We install Ranchos new coilovers in our Project TJ. click here to see the process!
Besides the cool factor, they do the job of controlling the body and tires much better than standard dampeners. Most coil-overs can be custom valved and adjusted to your needs. Allowing allot of suspension travel, they have the benefit of spring force through the entire range of moment. The spring rates are easy and fairly inexpensive to change. Allowing for custom applications and changes in vehicle weight. The remote reservoir aids in cooling, and in general these units can take a beating.
The longer springs allow for a softer spring rate improving on and off-road ride. This is why they are so cool.
So why go with the Ranchos?
The main reason is the adjustability. You can change the valve response with a turn of a knob, or even from in cab on the fly. Also the Ranchos are fairly compact for how much travel you get from them. They come in two sizes; 32 inch extended length (19 inches compressed) giving you 13 inches of travel, and the 36 inch extended length (21 inches compressed) giving you 15 inches of travel. Other manufactures with 14 inches of travel are up to five inches longer in the body of the unit, taking up lots of room under the vehicle.
The threaded sleeve gives you the ability to dial in the ride height. This allows you to compensate for added weight like a new bumper or winch.
Based on the RS9000 series, the coilovers have an adjustable valve. It is a nine position knob, setting of '1' is the softest, and '9' is the firmest. Set on the firmest setting the shocks are near rock hard on lighter vehicles. The 15 stage valve on the piston is set to hold the vehicle to the road, and give on harsh bumps. Giving a firm but smooth ride.
The spherical ends are a standard half inch. They are welded to the body and rod. They are not replaceable, but should last under regular off-road conditions. We cant even get the Jeep past 90mph on the highway, much less 120mph in the desert, so they should last a long time.
Rancho makes selecting springs easy. They have a chart of spring rates you can order with the unit. They also have a worksheet in Adobe format on how to select the proper rates for your application. We have a page dedicated to this to help show how its done, here.
Springs are measured in pounds per inch. This means that the spring will support X lbs for ever inch of compression. This is measured in a press with a scale. Some are measured from the start of the compression, others are measured in the ride height range. Basically a 250 lb spring will compress one inch for every 250 pounds placed on it. So at 500 pounds the spring will be compressed two inches, and at 1000 pounds four inches.
Spring rate is determined by the size of the material used, the diameter of the coils, and how many coils there are. A spring made from a constant size wire, and symmetrical coils will have a linear rate. The coils that are in contact with the mounts do not move and are considered dead coils and do not contribute to the spring rate. Also when a coil contacts another coil it is considered in a bind, and dead.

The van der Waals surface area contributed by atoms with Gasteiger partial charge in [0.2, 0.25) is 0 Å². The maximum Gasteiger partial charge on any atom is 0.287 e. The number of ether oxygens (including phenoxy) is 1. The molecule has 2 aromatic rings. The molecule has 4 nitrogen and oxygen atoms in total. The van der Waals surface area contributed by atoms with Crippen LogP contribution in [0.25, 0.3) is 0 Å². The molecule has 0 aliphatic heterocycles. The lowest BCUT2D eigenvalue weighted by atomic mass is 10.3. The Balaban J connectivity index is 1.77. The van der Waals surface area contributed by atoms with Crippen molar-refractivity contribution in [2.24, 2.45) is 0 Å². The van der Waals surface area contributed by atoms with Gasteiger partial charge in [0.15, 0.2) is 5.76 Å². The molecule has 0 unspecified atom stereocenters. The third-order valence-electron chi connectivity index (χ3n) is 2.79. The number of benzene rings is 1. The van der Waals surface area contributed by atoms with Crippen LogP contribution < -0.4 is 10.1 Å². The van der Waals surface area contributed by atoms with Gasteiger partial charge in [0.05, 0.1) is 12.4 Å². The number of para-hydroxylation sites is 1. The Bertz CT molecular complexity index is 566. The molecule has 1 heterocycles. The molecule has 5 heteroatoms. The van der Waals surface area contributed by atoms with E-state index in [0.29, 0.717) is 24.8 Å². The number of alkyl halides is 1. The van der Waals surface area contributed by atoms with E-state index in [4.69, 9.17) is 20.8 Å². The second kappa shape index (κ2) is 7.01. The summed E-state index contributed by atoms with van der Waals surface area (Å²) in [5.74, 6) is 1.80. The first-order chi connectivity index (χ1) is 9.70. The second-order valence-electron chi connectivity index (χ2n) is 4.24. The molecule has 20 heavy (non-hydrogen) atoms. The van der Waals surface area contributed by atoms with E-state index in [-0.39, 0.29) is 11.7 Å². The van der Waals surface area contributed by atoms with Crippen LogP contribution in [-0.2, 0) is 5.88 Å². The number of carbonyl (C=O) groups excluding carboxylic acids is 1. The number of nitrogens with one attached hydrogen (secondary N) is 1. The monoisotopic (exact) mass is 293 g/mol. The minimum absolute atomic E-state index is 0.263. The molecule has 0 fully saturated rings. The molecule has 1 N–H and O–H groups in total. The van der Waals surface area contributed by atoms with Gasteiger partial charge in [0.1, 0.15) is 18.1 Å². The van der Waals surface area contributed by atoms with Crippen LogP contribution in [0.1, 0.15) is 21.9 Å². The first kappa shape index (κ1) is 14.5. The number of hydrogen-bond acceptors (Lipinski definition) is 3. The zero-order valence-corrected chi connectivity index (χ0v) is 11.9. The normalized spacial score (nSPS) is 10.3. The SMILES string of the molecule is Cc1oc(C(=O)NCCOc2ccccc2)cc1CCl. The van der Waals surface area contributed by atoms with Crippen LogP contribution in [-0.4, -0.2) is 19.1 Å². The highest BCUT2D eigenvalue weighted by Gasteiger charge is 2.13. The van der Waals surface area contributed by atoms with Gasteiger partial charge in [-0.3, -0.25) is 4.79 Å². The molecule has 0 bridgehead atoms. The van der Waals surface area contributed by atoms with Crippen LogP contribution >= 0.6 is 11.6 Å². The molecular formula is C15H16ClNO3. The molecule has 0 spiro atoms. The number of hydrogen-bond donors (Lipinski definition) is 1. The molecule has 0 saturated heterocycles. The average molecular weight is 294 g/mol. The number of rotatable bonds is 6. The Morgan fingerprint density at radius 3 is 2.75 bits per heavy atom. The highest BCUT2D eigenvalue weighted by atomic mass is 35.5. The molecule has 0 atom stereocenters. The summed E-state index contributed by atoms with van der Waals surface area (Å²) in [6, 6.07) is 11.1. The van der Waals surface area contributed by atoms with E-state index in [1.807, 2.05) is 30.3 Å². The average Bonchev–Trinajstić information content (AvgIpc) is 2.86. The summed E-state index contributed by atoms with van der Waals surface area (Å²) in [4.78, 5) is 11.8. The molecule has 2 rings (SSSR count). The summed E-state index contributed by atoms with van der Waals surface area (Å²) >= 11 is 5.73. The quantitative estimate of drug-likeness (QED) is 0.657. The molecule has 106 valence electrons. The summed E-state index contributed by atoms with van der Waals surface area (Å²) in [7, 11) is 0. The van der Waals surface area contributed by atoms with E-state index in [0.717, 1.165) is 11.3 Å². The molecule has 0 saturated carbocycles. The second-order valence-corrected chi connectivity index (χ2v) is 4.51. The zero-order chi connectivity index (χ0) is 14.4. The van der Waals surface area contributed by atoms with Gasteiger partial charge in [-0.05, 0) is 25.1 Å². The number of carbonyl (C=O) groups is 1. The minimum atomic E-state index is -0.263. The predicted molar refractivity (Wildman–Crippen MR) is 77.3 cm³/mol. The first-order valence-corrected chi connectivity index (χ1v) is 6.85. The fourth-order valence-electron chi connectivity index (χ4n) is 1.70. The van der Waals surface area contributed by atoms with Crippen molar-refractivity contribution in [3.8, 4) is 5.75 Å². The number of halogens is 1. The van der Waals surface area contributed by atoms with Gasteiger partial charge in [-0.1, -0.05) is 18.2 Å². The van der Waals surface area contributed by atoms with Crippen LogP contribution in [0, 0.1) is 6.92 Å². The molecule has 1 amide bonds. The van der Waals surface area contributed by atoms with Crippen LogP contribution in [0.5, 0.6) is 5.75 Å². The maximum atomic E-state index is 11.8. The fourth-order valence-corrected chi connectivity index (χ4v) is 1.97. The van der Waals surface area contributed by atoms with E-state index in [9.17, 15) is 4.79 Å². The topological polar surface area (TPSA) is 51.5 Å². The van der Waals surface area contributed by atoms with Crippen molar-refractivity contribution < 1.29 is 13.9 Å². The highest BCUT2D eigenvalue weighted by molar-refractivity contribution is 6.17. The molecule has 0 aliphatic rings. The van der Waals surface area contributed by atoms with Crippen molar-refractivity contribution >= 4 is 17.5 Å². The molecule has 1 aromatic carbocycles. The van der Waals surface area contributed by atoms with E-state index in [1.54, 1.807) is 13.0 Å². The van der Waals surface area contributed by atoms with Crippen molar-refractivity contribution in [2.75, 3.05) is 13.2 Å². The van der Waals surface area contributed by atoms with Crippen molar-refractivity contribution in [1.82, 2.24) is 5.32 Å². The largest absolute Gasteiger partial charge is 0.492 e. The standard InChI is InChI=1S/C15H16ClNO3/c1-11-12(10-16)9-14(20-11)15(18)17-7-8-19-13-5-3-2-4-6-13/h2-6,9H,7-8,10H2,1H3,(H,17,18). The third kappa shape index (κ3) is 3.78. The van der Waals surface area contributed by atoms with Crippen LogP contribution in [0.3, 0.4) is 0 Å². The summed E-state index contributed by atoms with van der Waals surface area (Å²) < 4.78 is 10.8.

A progressive spring is one that increases the amount it can support per inch as it compresses. At the start it may only be 100 pounds per inch, halfway through the compression it may be 300 pounds per inch.
This can be achieved several ways. Reducing the diameter of the coil at the end will increase the rate. This can be seen in the rear springs of a TJ. The coils taper near the ends, however they do this fairly quickly, and the change in rate is not significant until near full compression. Changing the size of the wire stock while making the coil is an obvious way. Changing the spacing of the coils can cause coils to contact each other sooner than others creating more and more dead coils while compressing, increasing the rate overall of the rest of the compression.
Progressive rates using two or more springs.
Most off road coil-over designs use two springs or more springs. This gives a progressive rate effect similar to changing the diameter of the wire used in one spring. The smaller springs are called tender springs. The heaviest one is called the main spring. The springs work together. The result of the combination is a softer spring rate than any of the springs separate. Pictured to the left is an 80 lb spring on top and a 250 lb spring on the bottom. If you place 300 pounds on the springs the tender spring will compress 3.75 inches and the main spring will compress 1.2 inchs. This of course totals 4.95 inches. This is 60 pounds per inch, less than either spring alone. This combined spring rate is in effect until the tender is compressed all the way, at which point the spring rate becomes that of the main spring.
Little known facts.
A little information about springs, as few persons know (for sure) about the coil springs under their vehicle. A spring does not bend as it compresses, it twists, like a torsion bar. Also it will not change its rate over time. A spring may take a new 'set' if it is over stressed, meaning it may loose height, but the rate will not change. For instance, set up a torsion bar test jig in your shop. A torsion bar can only rotate so far before deforming. Lets say 90 degrees for this instance, when you rotate it past 90 degrees it deform and will not return to its original position. However it will still have the same spring rate (or very close to it). A tall spring with few coils may not be able to compress all the way down without loosing its original set. However a spring can be designed to compress and contact itself (bind) before it reaches this point of no return and hold its set. The latter is how most tender springs are made for coil-overs. The disadvantage to this design is that the coils bind fairly quickly. In some cases a 12 inch spring will only have 6 inches of motion before it binds, while a lighter spring the same height will travel 8 inches.